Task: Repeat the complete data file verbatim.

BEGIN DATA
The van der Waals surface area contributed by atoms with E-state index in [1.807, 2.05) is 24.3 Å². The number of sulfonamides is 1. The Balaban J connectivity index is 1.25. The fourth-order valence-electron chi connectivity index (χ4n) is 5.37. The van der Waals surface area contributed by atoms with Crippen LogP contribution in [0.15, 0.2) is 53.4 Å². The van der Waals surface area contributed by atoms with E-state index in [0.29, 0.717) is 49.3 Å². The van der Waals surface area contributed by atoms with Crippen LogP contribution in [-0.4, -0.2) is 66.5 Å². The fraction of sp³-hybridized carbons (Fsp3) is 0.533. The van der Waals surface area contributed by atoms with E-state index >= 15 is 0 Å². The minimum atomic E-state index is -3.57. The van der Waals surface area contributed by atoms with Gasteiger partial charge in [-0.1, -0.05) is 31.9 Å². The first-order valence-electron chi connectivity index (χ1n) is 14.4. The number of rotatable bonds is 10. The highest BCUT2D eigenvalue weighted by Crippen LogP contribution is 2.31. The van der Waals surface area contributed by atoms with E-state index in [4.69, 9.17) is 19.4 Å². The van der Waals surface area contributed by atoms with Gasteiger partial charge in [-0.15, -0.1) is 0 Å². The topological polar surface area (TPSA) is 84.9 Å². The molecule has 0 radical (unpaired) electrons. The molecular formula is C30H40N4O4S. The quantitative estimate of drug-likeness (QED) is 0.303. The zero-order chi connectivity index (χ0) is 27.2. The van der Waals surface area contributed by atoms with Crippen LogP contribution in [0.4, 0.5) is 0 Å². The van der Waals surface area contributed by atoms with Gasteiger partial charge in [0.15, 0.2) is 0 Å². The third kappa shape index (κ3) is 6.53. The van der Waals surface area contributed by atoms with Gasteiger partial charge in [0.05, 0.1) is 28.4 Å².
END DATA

The van der Waals surface area contributed by atoms with E-state index in [1.807, 2.05) is 24.3 Å². The number of sulfonamides is 1. The Balaban J connectivity index is 1.25. The fourth-order valence-electron chi connectivity index (χ4n) is 5.37. The van der Waals surface area contributed by atoms with Crippen LogP contribution in [0.15, 0.2) is 53.4 Å². The van der Waals surface area contributed by atoms with E-state index in [0.29, 0.717) is 49.3 Å². The van der Waals surface area contributed by atoms with Crippen LogP contribution in [-0.4, -0.2) is 66.5 Å². The fraction of sp³-hybridized carbons (Fsp3) is 0.533. The van der Waals surface area contributed by atoms with E-state index >= 15 is 0 Å². The minimum atomic E-state index is -3.57. The van der Waals surface area contributed by atoms with Gasteiger partial charge in [-0.1, -0.05) is 31.9 Å². The first-order valence-electron chi connectivity index (χ1n) is 14.4. The number of rotatable bonds is 10. The highest BCUT2D eigenvalue weighted by Crippen LogP contribution is 2.31. The van der Waals surface area contributed by atoms with E-state index in [4.69, 9.17) is 19.4 Å². The van der Waals surface area contributed by atoms with Gasteiger partial charge in [-0.15, -0.1) is 0 Å². The topological polar surface area (TPSA) is 84.9 Å². The molecule has 0 radical (unpaired) electrons. The molecular formula is C30H40N4O4S. The quantitative estimate of drug-likeness (QED) is 0.303. The zero-order chi connectivity index (χ0) is 27.2. The van der Waals surface area contributed by atoms with Crippen LogP contribution in [0.4, 0.5) is 0 Å². The van der Waals surface area contributed by atoms with Gasteiger partial charge in [0.15, 0.2) is 0 Å². The third kappa shape index (κ3) is 6.53. The van der Waals surface area contributed by atoms with Gasteiger partial charge in [0.05, 0.1) is 28.4 Å².